Latest global manufacturing competitiveness rankings present challenge for Australia
7 December 2015: Australia’s manufacturing competitiveness ranking has declined from 16th to 21st position since 2013, according to the 2016 Global Manufacturing Competitive Index report from Deloitte Global and the US Council on Competitiveness.
And the ranking risks slipping further, to 22nd by 2020, reflecting ever-increasing competitiveness in global manufacturing.
Over the next five years the US is expected to become the most competitive manufacturing nation, with the current leader China sliding to second. The prediction is based on an in-depth analysis of survey responses from more than 500 CEOs and senior leaders at manufacturing companies around the world.
The Index also highlights the global drivers of manufacturing competitiveness, with talent, cost competitiveness and productivity filling the top three places.
Deloitte Australia Partner and Manufacturing Group leader, Damon Cantwell, sees this as the silver lining for the country. “We are strong in eight of the 10 top competitiveness drivers on a global basis. This suggests Australia should be occupying a higher position in world rankings,” he said.
“The disconnect reflects the need for Australia to better tell its story. The pursuit of footloose manufacturing investment is extremely competitive internationally, and governments are in a market of their own in this field. It is vital Australia’s positive attributes are being promoted in a targeted manner.”
He said Australia should also take heed of the forecast ability of the US to take the top spot in five years’ time, which is largely due to the country’s investment in research, technology and innovation. This enhances the competitiveness of US industries and drives economic development, according to the study Advanced Technologies Initiative: Manufacturing & Innovation, a 2015 report also published by Deloitte Global and the Council.
Twenty first century manufacturing competitiveness, increasingly propelled by advanced technologies, is converging the digital and physical worlds, both within and beyond the factory, to both customers and suppliers, creating a highly responsive, innovative and competitive global manufacturing landscape.
“Given these global trends, the uptake of advanced manufacturing techniques in the Australian sector is the key to future consolidation and growth,” said Cantwell. “These innovations change the basis of competition for Australian manufacturing away from cost only, which suits the structure of the local manufacturing sector. Success here is also dependent on improving the relationship between industry and the R&D sector.”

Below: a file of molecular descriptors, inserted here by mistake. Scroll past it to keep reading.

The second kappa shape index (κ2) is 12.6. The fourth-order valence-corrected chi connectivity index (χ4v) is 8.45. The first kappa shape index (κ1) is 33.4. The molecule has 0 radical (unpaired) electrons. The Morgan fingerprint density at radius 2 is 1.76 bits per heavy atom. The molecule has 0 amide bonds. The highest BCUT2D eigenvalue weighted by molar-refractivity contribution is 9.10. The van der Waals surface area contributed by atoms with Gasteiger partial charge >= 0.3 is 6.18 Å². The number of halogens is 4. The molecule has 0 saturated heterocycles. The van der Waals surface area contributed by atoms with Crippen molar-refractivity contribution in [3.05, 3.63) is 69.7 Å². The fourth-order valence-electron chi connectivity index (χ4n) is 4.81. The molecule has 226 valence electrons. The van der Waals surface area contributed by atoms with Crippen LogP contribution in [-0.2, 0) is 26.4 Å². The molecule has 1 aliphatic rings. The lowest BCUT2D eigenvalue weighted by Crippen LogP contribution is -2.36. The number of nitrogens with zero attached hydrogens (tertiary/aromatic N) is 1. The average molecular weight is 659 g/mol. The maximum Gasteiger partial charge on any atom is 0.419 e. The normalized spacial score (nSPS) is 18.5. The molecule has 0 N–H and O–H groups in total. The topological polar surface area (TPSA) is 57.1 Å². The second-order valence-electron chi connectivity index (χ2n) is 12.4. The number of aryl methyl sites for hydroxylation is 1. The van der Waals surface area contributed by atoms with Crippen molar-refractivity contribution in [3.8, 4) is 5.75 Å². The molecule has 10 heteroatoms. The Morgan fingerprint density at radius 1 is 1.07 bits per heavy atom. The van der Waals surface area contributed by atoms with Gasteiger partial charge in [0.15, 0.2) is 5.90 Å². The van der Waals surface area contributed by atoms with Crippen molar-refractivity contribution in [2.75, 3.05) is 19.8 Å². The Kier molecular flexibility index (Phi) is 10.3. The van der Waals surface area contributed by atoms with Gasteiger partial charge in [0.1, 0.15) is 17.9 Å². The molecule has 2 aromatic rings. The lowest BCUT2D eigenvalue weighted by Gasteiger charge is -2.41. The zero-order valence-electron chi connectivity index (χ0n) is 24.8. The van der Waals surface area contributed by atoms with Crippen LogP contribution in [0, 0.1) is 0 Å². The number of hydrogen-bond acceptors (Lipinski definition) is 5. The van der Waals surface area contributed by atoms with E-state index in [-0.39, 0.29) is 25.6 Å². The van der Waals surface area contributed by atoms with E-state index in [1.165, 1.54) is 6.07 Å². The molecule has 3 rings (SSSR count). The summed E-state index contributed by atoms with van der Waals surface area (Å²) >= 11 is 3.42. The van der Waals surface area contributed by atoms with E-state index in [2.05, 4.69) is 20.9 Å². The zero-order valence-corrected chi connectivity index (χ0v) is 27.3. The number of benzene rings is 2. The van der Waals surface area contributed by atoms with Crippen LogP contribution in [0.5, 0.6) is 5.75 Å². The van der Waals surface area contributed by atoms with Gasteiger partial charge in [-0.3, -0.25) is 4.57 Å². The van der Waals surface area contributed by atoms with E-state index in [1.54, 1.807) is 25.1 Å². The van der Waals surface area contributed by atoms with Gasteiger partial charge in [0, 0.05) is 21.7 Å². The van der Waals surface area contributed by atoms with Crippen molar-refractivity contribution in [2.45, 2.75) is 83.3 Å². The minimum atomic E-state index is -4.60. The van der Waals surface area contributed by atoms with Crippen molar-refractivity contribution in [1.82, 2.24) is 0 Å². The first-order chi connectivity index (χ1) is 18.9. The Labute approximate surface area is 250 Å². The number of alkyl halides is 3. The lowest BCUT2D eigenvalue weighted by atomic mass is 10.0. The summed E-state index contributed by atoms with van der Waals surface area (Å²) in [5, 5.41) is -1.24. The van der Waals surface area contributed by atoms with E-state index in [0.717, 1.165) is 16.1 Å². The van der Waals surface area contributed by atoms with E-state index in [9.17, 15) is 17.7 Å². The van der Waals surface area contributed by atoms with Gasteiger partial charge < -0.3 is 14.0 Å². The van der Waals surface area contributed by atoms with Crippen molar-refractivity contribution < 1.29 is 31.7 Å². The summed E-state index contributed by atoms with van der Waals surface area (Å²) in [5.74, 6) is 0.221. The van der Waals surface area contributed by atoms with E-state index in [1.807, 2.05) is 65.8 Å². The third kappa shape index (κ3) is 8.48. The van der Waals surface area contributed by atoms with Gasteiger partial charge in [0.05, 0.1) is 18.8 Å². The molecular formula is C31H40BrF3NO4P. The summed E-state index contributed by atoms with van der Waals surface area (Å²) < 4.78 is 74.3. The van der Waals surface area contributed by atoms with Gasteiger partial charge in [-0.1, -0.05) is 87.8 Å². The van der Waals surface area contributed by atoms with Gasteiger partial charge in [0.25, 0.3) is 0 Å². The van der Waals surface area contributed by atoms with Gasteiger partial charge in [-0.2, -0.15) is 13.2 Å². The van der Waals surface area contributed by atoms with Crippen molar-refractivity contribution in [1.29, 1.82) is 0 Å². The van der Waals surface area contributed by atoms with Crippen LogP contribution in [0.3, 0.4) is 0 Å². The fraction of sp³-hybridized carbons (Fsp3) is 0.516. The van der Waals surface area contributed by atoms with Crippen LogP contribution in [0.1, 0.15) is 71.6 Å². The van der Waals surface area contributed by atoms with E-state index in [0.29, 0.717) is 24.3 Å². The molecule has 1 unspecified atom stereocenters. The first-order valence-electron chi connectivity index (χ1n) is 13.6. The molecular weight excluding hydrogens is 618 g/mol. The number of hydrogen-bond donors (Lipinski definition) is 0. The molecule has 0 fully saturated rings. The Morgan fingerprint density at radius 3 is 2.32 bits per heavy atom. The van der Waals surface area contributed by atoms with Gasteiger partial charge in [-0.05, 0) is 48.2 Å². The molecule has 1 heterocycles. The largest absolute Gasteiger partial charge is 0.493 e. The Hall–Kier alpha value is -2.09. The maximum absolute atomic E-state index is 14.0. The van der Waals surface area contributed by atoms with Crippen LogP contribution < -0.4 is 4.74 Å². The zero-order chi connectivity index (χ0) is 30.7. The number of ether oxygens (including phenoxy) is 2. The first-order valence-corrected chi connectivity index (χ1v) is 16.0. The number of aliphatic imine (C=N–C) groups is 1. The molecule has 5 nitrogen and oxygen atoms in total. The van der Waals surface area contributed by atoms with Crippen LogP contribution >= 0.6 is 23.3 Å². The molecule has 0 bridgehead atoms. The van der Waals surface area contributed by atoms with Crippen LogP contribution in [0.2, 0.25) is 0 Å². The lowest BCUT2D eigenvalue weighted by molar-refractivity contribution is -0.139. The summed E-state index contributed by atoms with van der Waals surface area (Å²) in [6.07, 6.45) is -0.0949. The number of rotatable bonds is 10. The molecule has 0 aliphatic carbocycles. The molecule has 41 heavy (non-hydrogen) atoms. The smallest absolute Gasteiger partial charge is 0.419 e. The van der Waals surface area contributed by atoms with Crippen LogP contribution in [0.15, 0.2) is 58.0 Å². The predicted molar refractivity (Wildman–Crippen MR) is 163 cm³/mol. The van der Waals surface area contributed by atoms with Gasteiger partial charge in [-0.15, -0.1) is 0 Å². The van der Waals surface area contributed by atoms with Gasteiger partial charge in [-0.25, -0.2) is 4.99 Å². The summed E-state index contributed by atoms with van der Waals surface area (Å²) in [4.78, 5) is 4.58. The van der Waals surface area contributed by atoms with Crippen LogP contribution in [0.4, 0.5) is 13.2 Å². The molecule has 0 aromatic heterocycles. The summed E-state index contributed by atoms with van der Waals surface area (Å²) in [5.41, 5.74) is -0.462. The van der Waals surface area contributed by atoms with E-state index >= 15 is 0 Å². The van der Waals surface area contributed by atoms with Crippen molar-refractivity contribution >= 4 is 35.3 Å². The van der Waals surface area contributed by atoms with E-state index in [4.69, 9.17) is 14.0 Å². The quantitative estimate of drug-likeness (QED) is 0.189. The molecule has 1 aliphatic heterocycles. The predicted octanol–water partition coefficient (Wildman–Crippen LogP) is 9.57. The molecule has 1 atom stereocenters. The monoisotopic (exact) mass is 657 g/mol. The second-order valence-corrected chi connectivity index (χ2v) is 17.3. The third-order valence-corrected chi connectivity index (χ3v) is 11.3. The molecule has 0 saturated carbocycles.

According to the 2016 Global Manufacturing Competitiveness Index, the top 11 countries will remain consistent between now and 2020, although with some exchange of rankings. The next nine spots, however, show how the industry anticipates developing markets will continue to mature and become more formidable over the next five years.
“These movements reflect the degree of change over the next five years in these global competitiveness rankings, and underline the importance of Australia enhancing its pitch to international manufacturing investors,” Cantwell concluded.
About the study
The 2016 Global Manufacturing Competitiveness Index is an initiative led by the US Council on Competitiveness and Deloitte Touche Tohmatsu Limited designed to determine how CEOs view the competitiveness of the manufacturing industry in different countries around the world. A global CEO survey, which generated responses from over 500 CEOs and senior executives, offers perspectives on the most important factors that drive manufacturing industry competitiveness. The global survey results also helped to create a unique Global Manufacturing Competitiveness Index ranking the relative manufacturing industry competiveness of countries and reflect how executives perceive this may change over the next five years. The in-depth study seeks to define excellence in manufacturing and draw out the implications for manufacturers in terms of the competencies required to develop and sustain an edge in a new competitive landscape. Participants were also asked to provide their views of the global economic conditions and government actions that can bolster competitiveness in the manufacturing industry.
The 2016 Global Manufacturing Competitiveness Index is an updated research effort that was first conducted in 2010 and then again repeated for 2013. Prior copies of those research findings are available on both Deloitte and the Council’s websites, or available upon request.
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